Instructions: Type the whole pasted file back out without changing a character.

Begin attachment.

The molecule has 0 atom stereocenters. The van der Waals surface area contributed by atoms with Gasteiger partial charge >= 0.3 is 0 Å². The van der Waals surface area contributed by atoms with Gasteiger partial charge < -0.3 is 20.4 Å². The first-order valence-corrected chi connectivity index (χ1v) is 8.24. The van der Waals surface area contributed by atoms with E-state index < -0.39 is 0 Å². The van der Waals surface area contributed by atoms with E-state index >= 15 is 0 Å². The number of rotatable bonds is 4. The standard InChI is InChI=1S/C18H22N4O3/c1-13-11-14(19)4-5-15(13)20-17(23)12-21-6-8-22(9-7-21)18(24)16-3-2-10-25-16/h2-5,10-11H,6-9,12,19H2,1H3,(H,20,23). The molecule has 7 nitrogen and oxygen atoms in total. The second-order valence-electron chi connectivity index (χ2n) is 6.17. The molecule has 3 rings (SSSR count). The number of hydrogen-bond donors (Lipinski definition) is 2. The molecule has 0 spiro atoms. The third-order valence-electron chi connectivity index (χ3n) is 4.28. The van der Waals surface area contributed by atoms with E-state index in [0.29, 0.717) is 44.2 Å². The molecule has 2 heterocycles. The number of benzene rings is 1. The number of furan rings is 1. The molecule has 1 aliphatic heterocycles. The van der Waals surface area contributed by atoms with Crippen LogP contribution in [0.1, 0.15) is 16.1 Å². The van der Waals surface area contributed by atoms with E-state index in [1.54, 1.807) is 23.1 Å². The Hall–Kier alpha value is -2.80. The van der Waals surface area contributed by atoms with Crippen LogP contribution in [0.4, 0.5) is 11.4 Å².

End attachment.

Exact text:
The molecule has 0 atom stereocenters. The van der Waals surface area contributed by atoms with Gasteiger partial charge >= 0.3 is 0 Å². The van der Waals surface area contributed by atoms with Gasteiger partial charge < -0.3 is 20.4 Å². The first-order valence-corrected chi connectivity index (χ1v) is 8.24. The van der Waals surface area contributed by atoms with E-state index < -0.39 is 0 Å². The van der Waals surface area contributed by atoms with E-state index >= 15 is 0 Å². The number of rotatable bonds is 4. The standard InChI is InChI=1S/C18H22N4O3/c1-13-11-14(19)4-5-15(13)20-17(23)12-21-6-8-22(9-7-21)18(24)16-3-2-10-25-16/h2-5,10-11H,6-9,12,19H2,1H3,(H,20,23). The molecule has 7 nitrogen and oxygen atoms in total. The second-order valence-electron chi connectivity index (χ2n) is 6.17. The molecule has 3 rings (SSSR count). The number of hydrogen-bond donors (Lipinski definition) is 2. The molecule has 0 spiro atoms. The third-order valence-electron chi connectivity index (χ3n) is 4.28. The van der Waals surface area contributed by atoms with E-state index in [0.29, 0.717) is 44.2 Å². The molecule has 2 heterocycles. The number of benzene rings is 1. The number of furan rings is 1. The molecule has 1 aliphatic heterocycles. The van der Waals surface area contributed by atoms with Crippen LogP contribution in [0.1, 0.15) is 16.1 Å². The van der Waals surface area contributed by atoms with E-state index in [1.54, 1.807) is 23.1 Å². The Hall–Kier alpha value is -2.80. The van der Waals surface area contributed by atoms with Crippen LogP contribution in [0.4, 0.5) is 11.4 Å².